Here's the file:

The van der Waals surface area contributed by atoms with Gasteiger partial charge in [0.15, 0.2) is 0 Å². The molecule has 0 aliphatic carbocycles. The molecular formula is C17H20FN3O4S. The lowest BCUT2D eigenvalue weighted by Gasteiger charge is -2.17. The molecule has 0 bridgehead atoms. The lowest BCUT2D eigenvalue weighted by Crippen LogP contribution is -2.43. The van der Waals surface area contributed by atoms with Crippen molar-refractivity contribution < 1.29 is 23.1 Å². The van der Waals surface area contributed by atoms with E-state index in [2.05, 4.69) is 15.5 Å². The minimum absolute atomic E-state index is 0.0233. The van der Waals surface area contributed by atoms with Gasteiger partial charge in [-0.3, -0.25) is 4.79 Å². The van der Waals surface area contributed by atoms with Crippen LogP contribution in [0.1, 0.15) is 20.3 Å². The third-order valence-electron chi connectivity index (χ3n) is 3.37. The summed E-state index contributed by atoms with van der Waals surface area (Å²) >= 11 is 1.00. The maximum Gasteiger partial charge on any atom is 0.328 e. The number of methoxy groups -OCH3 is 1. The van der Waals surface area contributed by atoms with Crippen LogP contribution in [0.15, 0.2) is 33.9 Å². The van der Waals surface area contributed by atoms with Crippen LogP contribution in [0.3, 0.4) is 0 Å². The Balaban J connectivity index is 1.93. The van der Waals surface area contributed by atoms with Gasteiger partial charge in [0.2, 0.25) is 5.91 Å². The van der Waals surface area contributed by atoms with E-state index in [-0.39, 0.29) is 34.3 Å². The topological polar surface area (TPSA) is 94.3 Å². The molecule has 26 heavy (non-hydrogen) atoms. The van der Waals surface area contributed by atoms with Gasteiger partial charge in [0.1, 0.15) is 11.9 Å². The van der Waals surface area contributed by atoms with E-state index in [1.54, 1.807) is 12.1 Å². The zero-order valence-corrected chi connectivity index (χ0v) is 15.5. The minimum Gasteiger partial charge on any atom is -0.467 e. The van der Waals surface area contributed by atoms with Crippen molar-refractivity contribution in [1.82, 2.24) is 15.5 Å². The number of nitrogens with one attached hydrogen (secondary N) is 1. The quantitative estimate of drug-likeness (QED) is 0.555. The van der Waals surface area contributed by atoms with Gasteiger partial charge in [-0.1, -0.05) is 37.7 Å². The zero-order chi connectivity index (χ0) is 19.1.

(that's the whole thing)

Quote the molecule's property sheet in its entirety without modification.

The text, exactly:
The van der Waals surface area contributed by atoms with Gasteiger partial charge in [0.15, 0.2) is 0 Å². The molecule has 0 aliphatic carbocycles. The molecular formula is C17H20FN3O4S. The lowest BCUT2D eigenvalue weighted by Gasteiger charge is -2.17. The molecule has 0 bridgehead atoms. The lowest BCUT2D eigenvalue weighted by Crippen LogP contribution is -2.43. The van der Waals surface area contributed by atoms with Crippen molar-refractivity contribution < 1.29 is 23.1 Å². The van der Waals surface area contributed by atoms with E-state index in [2.05, 4.69) is 15.5 Å². The minimum absolute atomic E-state index is 0.0233. The van der Waals surface area contributed by atoms with Gasteiger partial charge in [-0.3, -0.25) is 4.79 Å². The van der Waals surface area contributed by atoms with Crippen LogP contribution in [0.1, 0.15) is 20.3 Å². The third-order valence-electron chi connectivity index (χ3n) is 3.37. The summed E-state index contributed by atoms with van der Waals surface area (Å²) >= 11 is 1.00. The maximum Gasteiger partial charge on any atom is 0.328 e. The number of methoxy groups -OCH3 is 1. The van der Waals surface area contributed by atoms with Crippen LogP contribution in [0.15, 0.2) is 33.9 Å². The van der Waals surface area contributed by atoms with Crippen LogP contribution in [0.3, 0.4) is 0 Å². The Balaban J connectivity index is 1.93. The van der Waals surface area contributed by atoms with Gasteiger partial charge in [0.2, 0.25) is 5.91 Å². The van der Waals surface area contributed by atoms with E-state index in [-0.39, 0.29) is 34.3 Å². The topological polar surface area (TPSA) is 94.3 Å². The molecule has 26 heavy (non-hydrogen) atoms. The van der Waals surface area contributed by atoms with Gasteiger partial charge in [0.1, 0.15) is 11.9 Å². The van der Waals surface area contributed by atoms with E-state index in [1.54, 1.807) is 12.1 Å². The zero-order valence-corrected chi connectivity index (χ0v) is 15.5. The minimum Gasteiger partial charge on any atom is -0.467 e. The van der Waals surface area contributed by atoms with Crippen molar-refractivity contribution in [1.82, 2.24) is 15.5 Å². The number of nitrogens with one attached hydrogen (secondary N) is 1. The quantitative estimate of drug-likeness (QED) is 0.555. The van der Waals surface area contributed by atoms with Gasteiger partial charge in [-0.1, -0.05) is 37.7 Å². The zero-order chi connectivity index (χ0) is 19.1.